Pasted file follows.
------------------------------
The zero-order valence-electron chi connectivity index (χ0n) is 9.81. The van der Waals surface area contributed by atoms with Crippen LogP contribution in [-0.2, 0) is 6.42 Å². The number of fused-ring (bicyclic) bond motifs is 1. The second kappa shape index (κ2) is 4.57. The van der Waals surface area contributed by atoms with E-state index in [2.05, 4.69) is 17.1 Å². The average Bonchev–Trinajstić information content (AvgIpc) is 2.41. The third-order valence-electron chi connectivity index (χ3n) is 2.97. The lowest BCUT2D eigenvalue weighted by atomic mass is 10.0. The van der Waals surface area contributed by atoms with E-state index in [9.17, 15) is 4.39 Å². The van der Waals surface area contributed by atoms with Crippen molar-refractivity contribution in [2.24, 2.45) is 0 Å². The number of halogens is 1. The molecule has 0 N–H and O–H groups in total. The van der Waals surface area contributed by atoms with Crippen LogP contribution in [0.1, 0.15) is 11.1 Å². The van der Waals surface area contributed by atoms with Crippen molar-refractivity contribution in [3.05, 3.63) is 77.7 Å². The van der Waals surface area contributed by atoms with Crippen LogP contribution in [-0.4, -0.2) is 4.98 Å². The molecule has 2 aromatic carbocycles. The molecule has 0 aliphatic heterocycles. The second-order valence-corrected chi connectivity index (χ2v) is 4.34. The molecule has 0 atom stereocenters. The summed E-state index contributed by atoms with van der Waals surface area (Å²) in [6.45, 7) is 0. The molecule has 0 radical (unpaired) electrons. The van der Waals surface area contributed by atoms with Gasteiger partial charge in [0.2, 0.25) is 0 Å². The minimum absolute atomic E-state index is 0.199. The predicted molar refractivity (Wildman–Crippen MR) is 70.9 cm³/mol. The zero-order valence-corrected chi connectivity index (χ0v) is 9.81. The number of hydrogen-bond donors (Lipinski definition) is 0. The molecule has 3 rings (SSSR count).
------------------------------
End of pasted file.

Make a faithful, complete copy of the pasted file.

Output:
The zero-order valence-electron chi connectivity index (χ0n) is 9.81. The van der Waals surface area contributed by atoms with Crippen LogP contribution in [-0.2, 0) is 6.42 Å². The number of fused-ring (bicyclic) bond motifs is 1. The second kappa shape index (κ2) is 4.57. The van der Waals surface area contributed by atoms with E-state index in [2.05, 4.69) is 17.1 Å². The average Bonchev–Trinajstić information content (AvgIpc) is 2.41. The third-order valence-electron chi connectivity index (χ3n) is 2.97. The lowest BCUT2D eigenvalue weighted by atomic mass is 10.0. The van der Waals surface area contributed by atoms with E-state index in [9.17, 15) is 4.39 Å². The van der Waals surface area contributed by atoms with Crippen molar-refractivity contribution in [2.24, 2.45) is 0 Å². The number of halogens is 1. The molecule has 0 N–H and O–H groups in total. The van der Waals surface area contributed by atoms with Crippen LogP contribution in [0.1, 0.15) is 11.1 Å². The van der Waals surface area contributed by atoms with Crippen molar-refractivity contribution in [3.05, 3.63) is 77.7 Å². The van der Waals surface area contributed by atoms with Crippen LogP contribution in [-0.4, -0.2) is 4.98 Å². The molecule has 2 aromatic carbocycles. The molecule has 0 aliphatic heterocycles. The second-order valence-corrected chi connectivity index (χ2v) is 4.34. The molecule has 0 atom stereocenters. The summed E-state index contributed by atoms with van der Waals surface area (Å²) in [6.45, 7) is 0. The molecule has 0 radical (unpaired) electrons. The van der Waals surface area contributed by atoms with Gasteiger partial charge in [0.2, 0.25) is 0 Å². The minimum absolute atomic E-state index is 0.199. The predicted molar refractivity (Wildman–Crippen MR) is 70.9 cm³/mol. The zero-order valence-corrected chi connectivity index (χ0v) is 9.81. The number of hydrogen-bond donors (Lipinski definition) is 0. The molecule has 3 rings (SSSR count).